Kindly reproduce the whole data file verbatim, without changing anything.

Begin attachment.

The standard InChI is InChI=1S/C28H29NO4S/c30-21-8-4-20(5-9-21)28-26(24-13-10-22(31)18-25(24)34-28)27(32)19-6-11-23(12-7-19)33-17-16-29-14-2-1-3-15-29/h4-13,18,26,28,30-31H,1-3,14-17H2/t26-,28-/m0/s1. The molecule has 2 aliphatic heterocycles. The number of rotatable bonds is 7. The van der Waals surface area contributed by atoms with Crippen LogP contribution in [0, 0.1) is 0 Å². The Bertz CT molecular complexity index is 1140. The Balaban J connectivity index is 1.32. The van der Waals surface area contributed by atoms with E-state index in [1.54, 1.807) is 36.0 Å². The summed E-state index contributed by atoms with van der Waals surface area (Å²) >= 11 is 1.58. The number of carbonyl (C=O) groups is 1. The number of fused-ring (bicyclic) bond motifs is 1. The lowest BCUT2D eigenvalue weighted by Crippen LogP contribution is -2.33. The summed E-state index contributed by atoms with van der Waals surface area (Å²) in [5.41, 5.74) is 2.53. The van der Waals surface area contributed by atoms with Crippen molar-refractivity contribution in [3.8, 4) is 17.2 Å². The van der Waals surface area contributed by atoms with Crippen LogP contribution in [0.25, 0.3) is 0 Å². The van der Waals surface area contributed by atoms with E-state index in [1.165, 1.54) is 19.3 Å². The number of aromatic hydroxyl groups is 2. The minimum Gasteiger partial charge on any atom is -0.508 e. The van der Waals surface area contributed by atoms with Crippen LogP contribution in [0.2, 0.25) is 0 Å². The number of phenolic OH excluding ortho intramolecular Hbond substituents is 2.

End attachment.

The standard InChI is InChI=1S/C28H29NO4S/c30-21-8-4-20(5-9-21)28-26(24-13-10-22(31)18-25(24)34-28)27(32)19-6-11-23(12-7-19)33-17-16-29-14-2-1-3-15-29/h4-13,18,26,28,30-31H,1-3,14-17H2/t26-,28-/m0/s1. The molecule has 2 aliphatic heterocycles. The number of rotatable bonds is 7. The van der Waals surface area contributed by atoms with Crippen LogP contribution in [0, 0.1) is 0 Å². The Bertz CT molecular complexity index is 1140. The Balaban J connectivity index is 1.32. The van der Waals surface area contributed by atoms with E-state index in [1.54, 1.807) is 36.0 Å². The summed E-state index contributed by atoms with van der Waals surface area (Å²) >= 11 is 1.58. The number of carbonyl (C=O) groups is 1. The number of fused-ring (bicyclic) bond motifs is 1. The lowest BCUT2D eigenvalue weighted by Crippen LogP contribution is -2.33. The summed E-state index contributed by atoms with van der Waals surface area (Å²) in [5.41, 5.74) is 2.53. The van der Waals surface area contributed by atoms with Crippen molar-refractivity contribution in [3.8, 4) is 17.2 Å². The van der Waals surface area contributed by atoms with Crippen LogP contribution in [0.25, 0.3) is 0 Å². The van der Waals surface area contributed by atoms with E-state index in [1.165, 1.54) is 19.3 Å². The number of aromatic hydroxyl groups is 2. The minimum Gasteiger partial charge on any atom is -0.508 e. The van der Waals surface area contributed by atoms with Crippen LogP contribution in [0.2, 0.25) is 0 Å². The number of phenolic OH excluding ortho intramolecular Hbond substituents is 2.